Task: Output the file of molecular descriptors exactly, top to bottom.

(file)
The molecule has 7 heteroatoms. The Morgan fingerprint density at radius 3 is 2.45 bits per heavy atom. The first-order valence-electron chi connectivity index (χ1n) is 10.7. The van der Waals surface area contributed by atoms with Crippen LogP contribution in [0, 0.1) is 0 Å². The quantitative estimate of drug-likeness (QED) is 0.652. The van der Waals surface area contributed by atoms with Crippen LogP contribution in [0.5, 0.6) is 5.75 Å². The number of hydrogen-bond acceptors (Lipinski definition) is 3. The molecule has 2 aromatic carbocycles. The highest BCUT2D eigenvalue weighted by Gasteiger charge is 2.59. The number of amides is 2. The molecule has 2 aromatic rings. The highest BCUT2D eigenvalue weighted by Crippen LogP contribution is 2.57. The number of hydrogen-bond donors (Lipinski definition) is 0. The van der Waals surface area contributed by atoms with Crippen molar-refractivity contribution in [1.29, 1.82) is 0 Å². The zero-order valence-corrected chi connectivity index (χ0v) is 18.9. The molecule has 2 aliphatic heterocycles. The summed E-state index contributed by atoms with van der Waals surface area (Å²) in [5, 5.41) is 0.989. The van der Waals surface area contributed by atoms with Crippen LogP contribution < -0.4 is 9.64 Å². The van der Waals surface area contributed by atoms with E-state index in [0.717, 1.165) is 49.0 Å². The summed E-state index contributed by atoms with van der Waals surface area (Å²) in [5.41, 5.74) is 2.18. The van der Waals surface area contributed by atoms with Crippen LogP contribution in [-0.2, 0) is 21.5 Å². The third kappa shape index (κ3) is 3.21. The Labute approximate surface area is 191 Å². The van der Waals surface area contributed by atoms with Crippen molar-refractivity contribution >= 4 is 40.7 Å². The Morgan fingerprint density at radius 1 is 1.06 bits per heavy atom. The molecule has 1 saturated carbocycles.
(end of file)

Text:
The molecule has 7 heteroatoms. The Morgan fingerprint density at radius 3 is 2.45 bits per heavy atom. The first-order valence-electron chi connectivity index (χ1n) is 10.7. The van der Waals surface area contributed by atoms with Crippen LogP contribution in [0, 0.1) is 0 Å². The quantitative estimate of drug-likeness (QED) is 0.652. The van der Waals surface area contributed by atoms with Crippen LogP contribution in [0.5, 0.6) is 5.75 Å². The number of hydrogen-bond acceptors (Lipinski definition) is 3. The molecule has 2 aromatic carbocycles. The highest BCUT2D eigenvalue weighted by Gasteiger charge is 2.59. The number of amides is 2. The molecule has 2 aromatic rings. The highest BCUT2D eigenvalue weighted by Crippen LogP contribution is 2.57. The number of hydrogen-bond donors (Lipinski definition) is 0. The van der Waals surface area contributed by atoms with Crippen molar-refractivity contribution in [1.29, 1.82) is 0 Å². The zero-order valence-corrected chi connectivity index (χ0v) is 18.9. The molecule has 2 aliphatic heterocycles. The summed E-state index contributed by atoms with van der Waals surface area (Å²) in [5, 5.41) is 0.989. The van der Waals surface area contributed by atoms with Crippen LogP contribution < -0.4 is 9.64 Å². The van der Waals surface area contributed by atoms with E-state index in [0.717, 1.165) is 49.0 Å². The summed E-state index contributed by atoms with van der Waals surface area (Å²) in [5.41, 5.74) is 2.18. The van der Waals surface area contributed by atoms with Crippen LogP contribution in [-0.2, 0) is 21.5 Å². The third kappa shape index (κ3) is 3.21. The Labute approximate surface area is 191 Å². The van der Waals surface area contributed by atoms with Crippen molar-refractivity contribution >= 4 is 40.7 Å². The Morgan fingerprint density at radius 1 is 1.06 bits per heavy atom. The molecule has 1 saturated carbocycles.